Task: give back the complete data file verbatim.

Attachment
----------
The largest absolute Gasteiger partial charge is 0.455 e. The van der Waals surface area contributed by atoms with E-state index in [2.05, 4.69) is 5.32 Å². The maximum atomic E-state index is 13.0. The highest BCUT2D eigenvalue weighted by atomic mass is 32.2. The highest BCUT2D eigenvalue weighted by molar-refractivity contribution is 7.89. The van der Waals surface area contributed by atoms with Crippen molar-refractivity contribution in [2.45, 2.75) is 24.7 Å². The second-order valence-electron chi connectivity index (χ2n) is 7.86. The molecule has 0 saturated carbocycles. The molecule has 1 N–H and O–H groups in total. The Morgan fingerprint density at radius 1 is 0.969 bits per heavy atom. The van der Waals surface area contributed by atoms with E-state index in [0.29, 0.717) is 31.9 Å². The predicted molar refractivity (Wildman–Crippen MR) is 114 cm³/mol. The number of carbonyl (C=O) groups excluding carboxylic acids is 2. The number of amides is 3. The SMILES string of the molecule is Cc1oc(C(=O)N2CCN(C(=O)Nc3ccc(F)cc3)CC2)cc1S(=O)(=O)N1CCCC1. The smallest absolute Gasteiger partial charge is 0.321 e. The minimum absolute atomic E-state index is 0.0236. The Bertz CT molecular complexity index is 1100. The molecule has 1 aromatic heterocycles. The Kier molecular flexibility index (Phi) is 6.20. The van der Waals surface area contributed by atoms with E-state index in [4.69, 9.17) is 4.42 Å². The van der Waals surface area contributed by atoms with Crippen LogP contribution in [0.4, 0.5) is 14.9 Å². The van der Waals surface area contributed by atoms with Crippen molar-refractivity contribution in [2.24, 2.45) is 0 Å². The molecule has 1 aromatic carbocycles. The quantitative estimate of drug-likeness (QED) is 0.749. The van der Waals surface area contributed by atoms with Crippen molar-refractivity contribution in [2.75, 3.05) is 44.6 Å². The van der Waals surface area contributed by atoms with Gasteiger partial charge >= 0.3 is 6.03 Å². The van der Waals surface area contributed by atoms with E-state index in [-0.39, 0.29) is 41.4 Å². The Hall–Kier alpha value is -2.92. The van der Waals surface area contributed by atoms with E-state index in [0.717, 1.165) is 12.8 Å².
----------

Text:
The largest absolute Gasteiger partial charge is 0.455 e. The van der Waals surface area contributed by atoms with E-state index in [2.05, 4.69) is 5.32 Å². The maximum atomic E-state index is 13.0. The highest BCUT2D eigenvalue weighted by atomic mass is 32.2. The highest BCUT2D eigenvalue weighted by molar-refractivity contribution is 7.89. The van der Waals surface area contributed by atoms with Crippen molar-refractivity contribution in [2.45, 2.75) is 24.7 Å². The second-order valence-electron chi connectivity index (χ2n) is 7.86. The molecule has 0 saturated carbocycles. The molecule has 1 N–H and O–H groups in total. The Morgan fingerprint density at radius 1 is 0.969 bits per heavy atom. The van der Waals surface area contributed by atoms with E-state index in [0.29, 0.717) is 31.9 Å². The predicted molar refractivity (Wildman–Crippen MR) is 114 cm³/mol. The number of carbonyl (C=O) groups excluding carboxylic acids is 2. The number of amides is 3. The SMILES string of the molecule is Cc1oc(C(=O)N2CCN(C(=O)Nc3ccc(F)cc3)CC2)cc1S(=O)(=O)N1CCCC1. The smallest absolute Gasteiger partial charge is 0.321 e. The minimum absolute atomic E-state index is 0.0236. The Bertz CT molecular complexity index is 1100. The molecule has 1 aromatic heterocycles. The Kier molecular flexibility index (Phi) is 6.20. The van der Waals surface area contributed by atoms with E-state index in [4.69, 9.17) is 4.42 Å². The van der Waals surface area contributed by atoms with Crippen LogP contribution in [0.4, 0.5) is 14.9 Å². The van der Waals surface area contributed by atoms with Crippen molar-refractivity contribution in [2.24, 2.45) is 0 Å². The molecule has 1 aromatic carbocycles. The quantitative estimate of drug-likeness (QED) is 0.749. The van der Waals surface area contributed by atoms with Crippen molar-refractivity contribution in [2.75, 3.05) is 44.6 Å². The van der Waals surface area contributed by atoms with Gasteiger partial charge >= 0.3 is 6.03 Å². The van der Waals surface area contributed by atoms with E-state index in [-0.39, 0.29) is 41.4 Å². The Hall–Kier alpha value is -2.92. The van der Waals surface area contributed by atoms with E-state index in [0.717, 1.165) is 12.8 Å².